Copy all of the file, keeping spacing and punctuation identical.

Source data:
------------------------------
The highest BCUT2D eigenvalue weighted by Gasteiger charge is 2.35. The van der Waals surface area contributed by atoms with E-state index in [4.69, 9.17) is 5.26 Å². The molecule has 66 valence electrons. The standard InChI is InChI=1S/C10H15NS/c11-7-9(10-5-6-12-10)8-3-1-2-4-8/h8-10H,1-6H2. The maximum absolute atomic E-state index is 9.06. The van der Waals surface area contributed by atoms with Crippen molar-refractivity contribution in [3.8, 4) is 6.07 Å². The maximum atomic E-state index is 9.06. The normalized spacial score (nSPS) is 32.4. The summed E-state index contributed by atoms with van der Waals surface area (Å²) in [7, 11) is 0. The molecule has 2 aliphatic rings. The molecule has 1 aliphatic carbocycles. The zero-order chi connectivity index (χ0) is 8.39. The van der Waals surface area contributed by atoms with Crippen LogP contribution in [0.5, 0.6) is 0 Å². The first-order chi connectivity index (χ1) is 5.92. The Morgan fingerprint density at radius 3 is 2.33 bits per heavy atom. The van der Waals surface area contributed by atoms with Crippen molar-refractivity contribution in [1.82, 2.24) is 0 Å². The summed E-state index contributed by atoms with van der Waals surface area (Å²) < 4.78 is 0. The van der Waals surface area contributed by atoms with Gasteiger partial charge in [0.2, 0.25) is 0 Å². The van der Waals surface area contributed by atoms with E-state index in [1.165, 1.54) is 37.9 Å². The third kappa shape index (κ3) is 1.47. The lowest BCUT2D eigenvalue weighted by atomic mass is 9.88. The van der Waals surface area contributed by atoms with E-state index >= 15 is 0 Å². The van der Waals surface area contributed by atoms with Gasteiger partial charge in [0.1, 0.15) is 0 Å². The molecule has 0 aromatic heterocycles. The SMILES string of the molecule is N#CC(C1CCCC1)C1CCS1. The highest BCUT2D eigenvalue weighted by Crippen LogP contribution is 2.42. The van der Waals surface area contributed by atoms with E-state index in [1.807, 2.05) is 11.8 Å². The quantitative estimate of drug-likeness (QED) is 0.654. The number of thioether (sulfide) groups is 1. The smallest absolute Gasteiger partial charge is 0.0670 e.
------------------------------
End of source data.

The highest BCUT2D eigenvalue weighted by Gasteiger charge is 2.35. The van der Waals surface area contributed by atoms with E-state index in [4.69, 9.17) is 5.26 Å². The molecule has 66 valence electrons. The standard InChI is InChI=1S/C10H15NS/c11-7-9(10-5-6-12-10)8-3-1-2-4-8/h8-10H,1-6H2. The maximum absolute atomic E-state index is 9.06. The van der Waals surface area contributed by atoms with Crippen molar-refractivity contribution in [3.8, 4) is 6.07 Å². The maximum atomic E-state index is 9.06. The normalized spacial score (nSPS) is 32.4. The summed E-state index contributed by atoms with van der Waals surface area (Å²) in [7, 11) is 0. The molecule has 2 aliphatic rings. The molecule has 1 aliphatic carbocycles. The zero-order chi connectivity index (χ0) is 8.39. The van der Waals surface area contributed by atoms with Crippen LogP contribution in [0.5, 0.6) is 0 Å². The first-order chi connectivity index (χ1) is 5.92. The Morgan fingerprint density at radius 3 is 2.33 bits per heavy atom. The van der Waals surface area contributed by atoms with Crippen molar-refractivity contribution in [1.82, 2.24) is 0 Å². The summed E-state index contributed by atoms with van der Waals surface area (Å²) < 4.78 is 0. The van der Waals surface area contributed by atoms with Gasteiger partial charge in [0.2, 0.25) is 0 Å². The van der Waals surface area contributed by atoms with E-state index in [1.165, 1.54) is 37.9 Å². The third kappa shape index (κ3) is 1.47. The lowest BCUT2D eigenvalue weighted by atomic mass is 9.88. The van der Waals surface area contributed by atoms with E-state index >= 15 is 0 Å². The van der Waals surface area contributed by atoms with Gasteiger partial charge in [0.1, 0.15) is 0 Å². The molecule has 0 aromatic heterocycles. The SMILES string of the molecule is N#CC(C1CCCC1)C1CCS1. The highest BCUT2D eigenvalue weighted by Crippen LogP contribution is 2.42. The van der Waals surface area contributed by atoms with E-state index in [1.807, 2.05) is 11.8 Å². The quantitative estimate of drug-likeness (QED) is 0.654. The number of thioether (sulfide) groups is 1. The smallest absolute Gasteiger partial charge is 0.0670 e.